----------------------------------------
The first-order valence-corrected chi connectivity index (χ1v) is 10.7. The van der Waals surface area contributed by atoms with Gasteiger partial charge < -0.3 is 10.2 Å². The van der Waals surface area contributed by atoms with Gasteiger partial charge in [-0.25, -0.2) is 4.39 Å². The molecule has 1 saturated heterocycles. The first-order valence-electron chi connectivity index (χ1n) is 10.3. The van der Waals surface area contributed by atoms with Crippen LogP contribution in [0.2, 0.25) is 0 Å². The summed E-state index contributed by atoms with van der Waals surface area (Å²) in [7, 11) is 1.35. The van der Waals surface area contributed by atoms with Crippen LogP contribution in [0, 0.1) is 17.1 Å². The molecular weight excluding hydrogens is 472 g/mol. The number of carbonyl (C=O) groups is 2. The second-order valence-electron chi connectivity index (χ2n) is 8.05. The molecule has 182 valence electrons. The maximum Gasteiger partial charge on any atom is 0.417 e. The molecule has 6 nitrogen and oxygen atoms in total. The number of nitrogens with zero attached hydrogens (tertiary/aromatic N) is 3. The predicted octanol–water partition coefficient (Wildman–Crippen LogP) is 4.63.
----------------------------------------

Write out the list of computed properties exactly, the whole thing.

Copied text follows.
The first-order valence-corrected chi connectivity index (χ1v) is 10.7. The van der Waals surface area contributed by atoms with Gasteiger partial charge < -0.3 is 10.2 Å². The van der Waals surface area contributed by atoms with Gasteiger partial charge in [-0.25, -0.2) is 4.39 Å². The molecule has 1 saturated heterocycles. The first-order valence-electron chi connectivity index (χ1n) is 10.3. The van der Waals surface area contributed by atoms with Crippen LogP contribution in [0.2, 0.25) is 0 Å². The summed E-state index contributed by atoms with van der Waals surface area (Å²) in [7, 11) is 1.35. The van der Waals surface area contributed by atoms with Crippen LogP contribution in [0, 0.1) is 17.1 Å². The molecular weight excluding hydrogens is 472 g/mol. The number of carbonyl (C=O) groups is 2. The second-order valence-electron chi connectivity index (χ2n) is 8.05. The molecule has 182 valence electrons. The maximum Gasteiger partial charge on any atom is 0.417 e. The molecule has 6 nitrogen and oxygen atoms in total. The number of nitrogens with zero attached hydrogens (tertiary/aromatic N) is 3. The predicted octanol–water partition coefficient (Wildman–Crippen LogP) is 4.63.